PLoS ONE | Year: 2014

Emerging infectious diseases are increasingly originating from wildlife. Many of these diseases have significant impacts on human health, domestic animal health, and biodiversity. Surveillance is the key to early detection of emerging diseases. A zoo based wildlife disease surveillance program developed in Australia incorporates disease information from free-ranging wildlife into the existing national wildlife health information system. This program uses a collaborative approach and provides a strong model for a disease surveillance program for free-ranging wildlife that enhances the national capacity for early detection of emerging diseases. © 2014 Cox-Witton et al.

Hogg C.J.,Zoo and Aquarium Association Australasia | Ivy J.A.,San Diego Zoo Global | Srb C.,Healesville Sanctuary | Hockley J.,Australian Department of Primary Industries and Fisheries | And 3 more authors.
Conservation Genetics | Year: 2015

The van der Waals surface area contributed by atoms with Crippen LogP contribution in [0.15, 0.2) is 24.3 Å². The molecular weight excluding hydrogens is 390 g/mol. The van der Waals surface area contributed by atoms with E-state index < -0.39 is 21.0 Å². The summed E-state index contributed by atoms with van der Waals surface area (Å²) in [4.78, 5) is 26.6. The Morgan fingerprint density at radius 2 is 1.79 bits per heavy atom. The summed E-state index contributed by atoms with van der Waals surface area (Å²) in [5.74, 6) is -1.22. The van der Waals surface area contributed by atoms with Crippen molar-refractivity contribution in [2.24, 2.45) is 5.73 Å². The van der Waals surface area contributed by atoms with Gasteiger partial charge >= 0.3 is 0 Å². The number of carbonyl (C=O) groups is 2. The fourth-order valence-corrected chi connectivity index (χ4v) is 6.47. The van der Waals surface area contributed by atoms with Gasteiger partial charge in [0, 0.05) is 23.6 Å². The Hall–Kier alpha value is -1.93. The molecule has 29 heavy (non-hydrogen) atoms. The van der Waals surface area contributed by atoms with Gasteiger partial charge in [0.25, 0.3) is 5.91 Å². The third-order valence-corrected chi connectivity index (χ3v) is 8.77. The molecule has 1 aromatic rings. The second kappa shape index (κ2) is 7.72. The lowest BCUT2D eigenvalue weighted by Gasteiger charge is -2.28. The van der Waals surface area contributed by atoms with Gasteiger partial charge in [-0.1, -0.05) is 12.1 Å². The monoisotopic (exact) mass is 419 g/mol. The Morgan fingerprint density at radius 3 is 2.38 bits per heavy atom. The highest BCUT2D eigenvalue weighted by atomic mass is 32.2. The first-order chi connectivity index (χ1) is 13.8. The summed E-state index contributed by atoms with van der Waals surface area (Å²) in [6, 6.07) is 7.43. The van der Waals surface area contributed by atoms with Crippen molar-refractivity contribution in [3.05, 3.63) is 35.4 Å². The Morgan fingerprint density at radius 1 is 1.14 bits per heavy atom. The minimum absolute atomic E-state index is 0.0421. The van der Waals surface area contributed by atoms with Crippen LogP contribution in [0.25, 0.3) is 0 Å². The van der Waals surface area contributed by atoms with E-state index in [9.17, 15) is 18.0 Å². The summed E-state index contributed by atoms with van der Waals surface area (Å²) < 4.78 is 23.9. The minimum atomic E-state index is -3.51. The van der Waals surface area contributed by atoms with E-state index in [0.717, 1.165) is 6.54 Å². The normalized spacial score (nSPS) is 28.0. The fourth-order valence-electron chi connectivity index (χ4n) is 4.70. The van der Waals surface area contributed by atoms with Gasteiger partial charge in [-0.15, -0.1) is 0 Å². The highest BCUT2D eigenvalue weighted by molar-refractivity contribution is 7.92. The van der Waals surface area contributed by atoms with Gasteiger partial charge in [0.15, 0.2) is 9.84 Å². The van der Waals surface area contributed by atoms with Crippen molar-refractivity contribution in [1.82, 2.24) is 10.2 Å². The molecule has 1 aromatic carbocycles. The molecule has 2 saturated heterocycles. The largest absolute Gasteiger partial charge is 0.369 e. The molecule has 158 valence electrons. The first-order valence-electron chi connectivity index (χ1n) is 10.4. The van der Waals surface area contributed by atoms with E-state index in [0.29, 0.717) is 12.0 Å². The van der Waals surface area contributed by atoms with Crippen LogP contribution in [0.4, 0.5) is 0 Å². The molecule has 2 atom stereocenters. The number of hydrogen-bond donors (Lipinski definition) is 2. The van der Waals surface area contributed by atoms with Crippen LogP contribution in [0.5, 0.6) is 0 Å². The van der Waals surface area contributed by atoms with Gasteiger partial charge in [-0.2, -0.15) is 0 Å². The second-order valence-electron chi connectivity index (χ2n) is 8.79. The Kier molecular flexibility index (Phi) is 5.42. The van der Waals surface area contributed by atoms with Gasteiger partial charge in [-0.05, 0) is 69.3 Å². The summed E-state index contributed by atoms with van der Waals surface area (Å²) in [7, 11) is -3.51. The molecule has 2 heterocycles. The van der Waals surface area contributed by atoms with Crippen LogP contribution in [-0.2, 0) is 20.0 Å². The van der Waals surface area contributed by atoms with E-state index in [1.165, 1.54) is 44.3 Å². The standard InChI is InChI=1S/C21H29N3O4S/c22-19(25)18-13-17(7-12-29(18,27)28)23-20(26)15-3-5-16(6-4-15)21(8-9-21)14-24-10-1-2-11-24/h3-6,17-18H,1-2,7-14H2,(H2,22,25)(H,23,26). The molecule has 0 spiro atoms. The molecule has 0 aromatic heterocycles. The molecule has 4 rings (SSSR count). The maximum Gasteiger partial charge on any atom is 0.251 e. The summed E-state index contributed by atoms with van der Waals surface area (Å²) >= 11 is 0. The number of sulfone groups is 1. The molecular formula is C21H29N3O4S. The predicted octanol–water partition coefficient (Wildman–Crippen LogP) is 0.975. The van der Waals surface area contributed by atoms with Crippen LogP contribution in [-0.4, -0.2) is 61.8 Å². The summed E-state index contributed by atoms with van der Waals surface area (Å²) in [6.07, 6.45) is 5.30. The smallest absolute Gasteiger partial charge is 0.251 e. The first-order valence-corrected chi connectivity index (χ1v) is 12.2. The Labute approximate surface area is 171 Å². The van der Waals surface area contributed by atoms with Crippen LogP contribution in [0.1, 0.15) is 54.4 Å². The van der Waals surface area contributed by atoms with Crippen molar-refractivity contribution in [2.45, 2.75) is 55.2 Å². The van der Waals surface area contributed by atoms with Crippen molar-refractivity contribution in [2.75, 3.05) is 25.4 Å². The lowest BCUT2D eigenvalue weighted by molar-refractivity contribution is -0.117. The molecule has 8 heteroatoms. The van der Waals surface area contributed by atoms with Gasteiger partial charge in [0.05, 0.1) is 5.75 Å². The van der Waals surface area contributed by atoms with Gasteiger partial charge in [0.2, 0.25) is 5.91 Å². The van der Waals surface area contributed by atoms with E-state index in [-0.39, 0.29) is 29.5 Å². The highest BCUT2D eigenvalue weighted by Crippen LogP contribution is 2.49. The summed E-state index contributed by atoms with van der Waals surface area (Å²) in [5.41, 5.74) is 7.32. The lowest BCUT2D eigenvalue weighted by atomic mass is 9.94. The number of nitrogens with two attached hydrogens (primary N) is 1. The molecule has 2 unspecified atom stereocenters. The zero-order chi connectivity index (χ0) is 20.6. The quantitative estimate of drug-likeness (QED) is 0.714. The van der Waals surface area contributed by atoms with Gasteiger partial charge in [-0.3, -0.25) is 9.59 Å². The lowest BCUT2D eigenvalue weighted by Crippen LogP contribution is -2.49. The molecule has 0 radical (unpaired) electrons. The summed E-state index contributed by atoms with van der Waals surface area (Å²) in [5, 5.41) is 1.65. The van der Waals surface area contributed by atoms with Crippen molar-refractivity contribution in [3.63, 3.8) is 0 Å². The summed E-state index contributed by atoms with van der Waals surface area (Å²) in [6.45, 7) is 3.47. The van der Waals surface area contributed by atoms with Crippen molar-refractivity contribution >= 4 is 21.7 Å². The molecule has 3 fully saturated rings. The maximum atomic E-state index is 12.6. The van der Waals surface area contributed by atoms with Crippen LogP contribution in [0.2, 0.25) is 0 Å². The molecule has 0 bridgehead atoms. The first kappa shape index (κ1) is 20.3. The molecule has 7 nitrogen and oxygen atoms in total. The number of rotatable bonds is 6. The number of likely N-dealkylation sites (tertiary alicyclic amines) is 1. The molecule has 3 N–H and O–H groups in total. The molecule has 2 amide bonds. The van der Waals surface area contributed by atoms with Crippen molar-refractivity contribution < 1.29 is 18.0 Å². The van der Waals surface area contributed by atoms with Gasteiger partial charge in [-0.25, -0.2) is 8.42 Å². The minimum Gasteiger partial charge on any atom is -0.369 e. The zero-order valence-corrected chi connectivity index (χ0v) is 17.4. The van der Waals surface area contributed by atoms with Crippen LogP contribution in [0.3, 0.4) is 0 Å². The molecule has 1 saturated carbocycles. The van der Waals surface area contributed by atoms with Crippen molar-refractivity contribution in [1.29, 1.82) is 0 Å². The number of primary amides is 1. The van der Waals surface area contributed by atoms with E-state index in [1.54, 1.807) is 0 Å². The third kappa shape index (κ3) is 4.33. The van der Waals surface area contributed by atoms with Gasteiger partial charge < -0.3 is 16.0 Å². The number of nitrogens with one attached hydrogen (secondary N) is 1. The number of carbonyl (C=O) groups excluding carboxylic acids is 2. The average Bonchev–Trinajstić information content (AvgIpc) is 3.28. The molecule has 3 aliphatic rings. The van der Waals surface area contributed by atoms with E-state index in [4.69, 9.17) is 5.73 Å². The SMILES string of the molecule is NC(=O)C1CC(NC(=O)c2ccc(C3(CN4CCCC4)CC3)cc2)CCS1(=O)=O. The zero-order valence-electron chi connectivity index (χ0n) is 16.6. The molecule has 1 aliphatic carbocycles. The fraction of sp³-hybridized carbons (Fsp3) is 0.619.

An insurance population for the critically endangered Tasmanian devil was established in 2006. Due to successful captive breeding, the population has reached its carrying capacity of 600 devils and retains 99.95 % of founding gene diversity. Although reproduction has been quite successful, possible relatedness among founding individuals, influences of genetic provenance and pairing success on female productivity were evaluated to further refine insurance population management. Ten polymorphic microsatellite markers were used to assess the founders. Although the data were ultimately insufficient for determining specific founder relationships, a STRUCTURE analysis determined founders to be of eastern or western provenance. Western provenance animals had an observed heterozygosity of 0.38; while eastern provenance was 0.41. Allelic frequencies between the two provenances were similar. Although differences in pairing success of eastern and western provenance animals were noted, there was no difference in overall productivity (number of joeys/female). Cross-provenance pairings were not as successful as W–W but had similar productivity, and produced viable offspring. Birth origin (wild-born vs. zoo-born) had no influence on pairing success but wild-born females produce significantly more joeys/female. For zoo-born females, the number of joeys produced per female had a downward trend between respective generations in captivity. Current and future population managers should be aware of potential reductions in productivity across captive generations and adjust breeding recommendations accordingly. The ability to recruit founders from diseased females, along with a better understanding of the influence of genetic provenance and birth origin on productivity, has led to changes in acquisition of future founders for this insurance population. © 2015, Springer Science+Business Media Dordrecht.